What Are Microgreens – Types, Benefits, FAQ

Microgreens have exploded in popularity since their introduction to the California restaurant scene in the 1980s because of their strong flavor and visual appeal.

Both fine dining and home chefs use them to add some sweetness or spice to their dishes or to garnish a meal with a unique look.

what are microgreens

What are microgreens?

Microgreens are typically 14 days or younger before harvested, these little sprouts are grown until the first set of true leaves grows on them, differentiating them from sprouts (microgreens vs sprouts), which have no leaves, and “baby greens,” which are harvested between 15 and 40 days old once their true leaves have matured a little more.

We have also covered the best microgreens to grow at home to help you make sense of the many types and options available.

Microgreens have been so well received by the palates of culinary enthusiasts that they can now be found at specialty grocery stores across the country.

These tiny leafy greens are much more than just miniature versions of full-grown salad ingredients, though. Microgreens have been shown to be significantly more nutritionally dense than their mature counterparts, providing some unique benefits that “adult” greens don’t.

Types Of Microgreens

When microgreens first began to be used, only a handful of greens were commercially available. These were arugula, basil, beets, kale, and cilantro.

As more people began appreciating the complex flavors and benefits of these greens, more varieties began to be produced for sale.

types of microgreens

Almost any type of vegetables can be harvested and eaten as a microgreen, and some have become very popular. Some of the most consumed microgreens include those from the following families:

  • Amaranthaceae family: Amaranth, beet, quinoa, and spinach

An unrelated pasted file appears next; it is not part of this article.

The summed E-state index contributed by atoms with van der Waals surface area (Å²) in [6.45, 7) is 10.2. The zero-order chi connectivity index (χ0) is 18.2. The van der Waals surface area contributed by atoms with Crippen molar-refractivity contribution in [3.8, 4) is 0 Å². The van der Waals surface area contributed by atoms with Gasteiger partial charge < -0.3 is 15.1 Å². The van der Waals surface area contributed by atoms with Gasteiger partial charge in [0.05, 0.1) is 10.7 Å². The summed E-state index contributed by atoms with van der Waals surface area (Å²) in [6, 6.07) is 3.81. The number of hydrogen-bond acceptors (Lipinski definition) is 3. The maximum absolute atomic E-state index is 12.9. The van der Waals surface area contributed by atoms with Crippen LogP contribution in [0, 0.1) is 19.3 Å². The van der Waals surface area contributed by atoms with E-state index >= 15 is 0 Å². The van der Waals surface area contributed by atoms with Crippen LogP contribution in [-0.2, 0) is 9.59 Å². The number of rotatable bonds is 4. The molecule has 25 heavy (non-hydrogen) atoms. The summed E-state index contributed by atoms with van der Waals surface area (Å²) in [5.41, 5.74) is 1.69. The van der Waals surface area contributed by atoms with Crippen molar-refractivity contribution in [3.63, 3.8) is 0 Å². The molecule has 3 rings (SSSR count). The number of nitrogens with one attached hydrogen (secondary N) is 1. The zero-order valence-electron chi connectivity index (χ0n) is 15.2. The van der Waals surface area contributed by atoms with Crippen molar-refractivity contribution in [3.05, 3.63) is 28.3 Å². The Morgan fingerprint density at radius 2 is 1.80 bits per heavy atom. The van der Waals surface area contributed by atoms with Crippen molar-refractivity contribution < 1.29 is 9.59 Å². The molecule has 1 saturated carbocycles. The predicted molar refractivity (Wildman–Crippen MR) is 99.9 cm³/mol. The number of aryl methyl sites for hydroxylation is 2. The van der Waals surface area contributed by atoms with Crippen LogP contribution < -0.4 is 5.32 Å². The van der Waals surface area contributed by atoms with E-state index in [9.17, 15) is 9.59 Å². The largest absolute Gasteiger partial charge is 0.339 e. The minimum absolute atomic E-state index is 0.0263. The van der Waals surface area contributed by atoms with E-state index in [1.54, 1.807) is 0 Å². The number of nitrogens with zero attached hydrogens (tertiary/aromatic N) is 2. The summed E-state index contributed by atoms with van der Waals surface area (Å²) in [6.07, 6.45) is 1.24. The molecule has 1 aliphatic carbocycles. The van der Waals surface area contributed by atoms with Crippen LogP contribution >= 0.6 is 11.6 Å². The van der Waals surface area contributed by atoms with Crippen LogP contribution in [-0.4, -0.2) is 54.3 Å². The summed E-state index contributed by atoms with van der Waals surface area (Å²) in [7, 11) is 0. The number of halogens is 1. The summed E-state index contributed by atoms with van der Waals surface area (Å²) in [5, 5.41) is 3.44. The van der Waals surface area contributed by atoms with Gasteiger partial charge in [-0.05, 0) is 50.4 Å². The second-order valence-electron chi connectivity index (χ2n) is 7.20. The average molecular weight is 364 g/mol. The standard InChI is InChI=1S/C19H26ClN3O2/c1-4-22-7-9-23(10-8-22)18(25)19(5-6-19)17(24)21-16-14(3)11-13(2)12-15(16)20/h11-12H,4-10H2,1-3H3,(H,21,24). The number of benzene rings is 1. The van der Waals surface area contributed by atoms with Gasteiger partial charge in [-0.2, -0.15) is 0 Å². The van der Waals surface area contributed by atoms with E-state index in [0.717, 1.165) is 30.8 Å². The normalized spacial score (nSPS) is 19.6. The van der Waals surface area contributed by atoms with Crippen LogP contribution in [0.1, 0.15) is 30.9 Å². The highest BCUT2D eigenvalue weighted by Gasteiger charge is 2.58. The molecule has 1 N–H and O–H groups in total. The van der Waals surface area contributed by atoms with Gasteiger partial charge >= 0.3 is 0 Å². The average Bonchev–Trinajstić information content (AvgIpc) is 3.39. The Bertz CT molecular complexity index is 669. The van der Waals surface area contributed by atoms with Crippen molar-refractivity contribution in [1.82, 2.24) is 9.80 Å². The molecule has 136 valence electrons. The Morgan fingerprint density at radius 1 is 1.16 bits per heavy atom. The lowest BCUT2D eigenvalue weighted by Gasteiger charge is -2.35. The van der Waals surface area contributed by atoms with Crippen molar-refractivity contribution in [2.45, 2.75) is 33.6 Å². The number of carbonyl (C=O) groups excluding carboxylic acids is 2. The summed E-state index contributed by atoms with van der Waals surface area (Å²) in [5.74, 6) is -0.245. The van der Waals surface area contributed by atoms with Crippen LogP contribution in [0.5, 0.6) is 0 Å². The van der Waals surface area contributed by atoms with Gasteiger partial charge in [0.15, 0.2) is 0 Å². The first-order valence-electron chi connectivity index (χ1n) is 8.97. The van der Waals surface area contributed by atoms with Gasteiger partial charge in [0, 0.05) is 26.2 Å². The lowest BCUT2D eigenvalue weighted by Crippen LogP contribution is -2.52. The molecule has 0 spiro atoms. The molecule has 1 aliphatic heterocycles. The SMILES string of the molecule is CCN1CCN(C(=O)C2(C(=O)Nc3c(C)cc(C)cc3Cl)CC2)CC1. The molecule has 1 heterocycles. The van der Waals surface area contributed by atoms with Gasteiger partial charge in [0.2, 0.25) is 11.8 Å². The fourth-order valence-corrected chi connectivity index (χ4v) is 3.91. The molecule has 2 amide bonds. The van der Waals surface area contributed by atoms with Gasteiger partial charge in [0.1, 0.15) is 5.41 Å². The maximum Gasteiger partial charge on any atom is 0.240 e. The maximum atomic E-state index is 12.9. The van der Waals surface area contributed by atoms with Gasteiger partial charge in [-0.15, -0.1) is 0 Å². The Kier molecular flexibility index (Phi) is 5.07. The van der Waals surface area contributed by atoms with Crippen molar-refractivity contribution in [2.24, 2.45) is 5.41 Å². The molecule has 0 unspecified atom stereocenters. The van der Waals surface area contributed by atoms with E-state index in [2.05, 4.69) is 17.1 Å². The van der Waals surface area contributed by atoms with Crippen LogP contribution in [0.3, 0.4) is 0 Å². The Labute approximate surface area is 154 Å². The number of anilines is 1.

• Amaryllidaceae family: Garlic, leek, and onion
  • Apiaceae family: Carrot, celery, dill, and fennel
  • Asteraceae family: Chicory, endive, lettuce, and radicchio
  • Brassicaceae family: Arugula, broccoli, cabbage, cauliflower, and radish
  • Cucurbitaceae family: Cucumber, melon, and squash
  • Lamiaceae family: Basil, mint, oregano, rosemary, and sage

You should never eat microgreens from the Nightshade (Solanaceae) family, however, as these include toxic alkaloids that can make you very sick. Nightshades include eggplant, peppers, potatoes, and tomatoes.

Microgreens Benefits

Microgreens have many benefits that consumers can enjoy, including their intense and unique flavors and rich nutritional content.

While not all microgreens are created equal, many varieties have been shown to have up to 40 times more vitamins, minerals and antioxidants than their full-grown counterparts.

red beetroot microgreens

Broccoli microgreens, for example, were shown to have higher potassium, calcium, magnesium, iron and zinc concentrations than the mature vegetable.

Another great benefit of microgreens is how easy it is to grow them. They don’t even require any special lighting and can be grown in any plastic container with a few inches of soil.

You don’t even have to be a great gardener to get a good harvest.

All that’s needed is to keep the sprouts alive long enough to develop their first leaves, usually a couple of weeks, and you’ll have yourself a few servings of your very own microgreens.

Growing microgreens offers almost anyone the opportunity to grow nutritionally dense food for themselves and their families quickly and easily.

The unique flavor profiles of microgreens cannot be ignored either. Their flavors are often richer representations of what their full plant has to offer. It’s almost as if the whole flavor of the plant was squeezed into a bite-sized leaf.

Microgreens can be added to pique the flavor and complement almost any dish, adding a dash of sweetness here, a bit of spice there and every other flavor in between. They can be used to lighten the flavor of heavier recipes or add a robust flavor to lighter meals.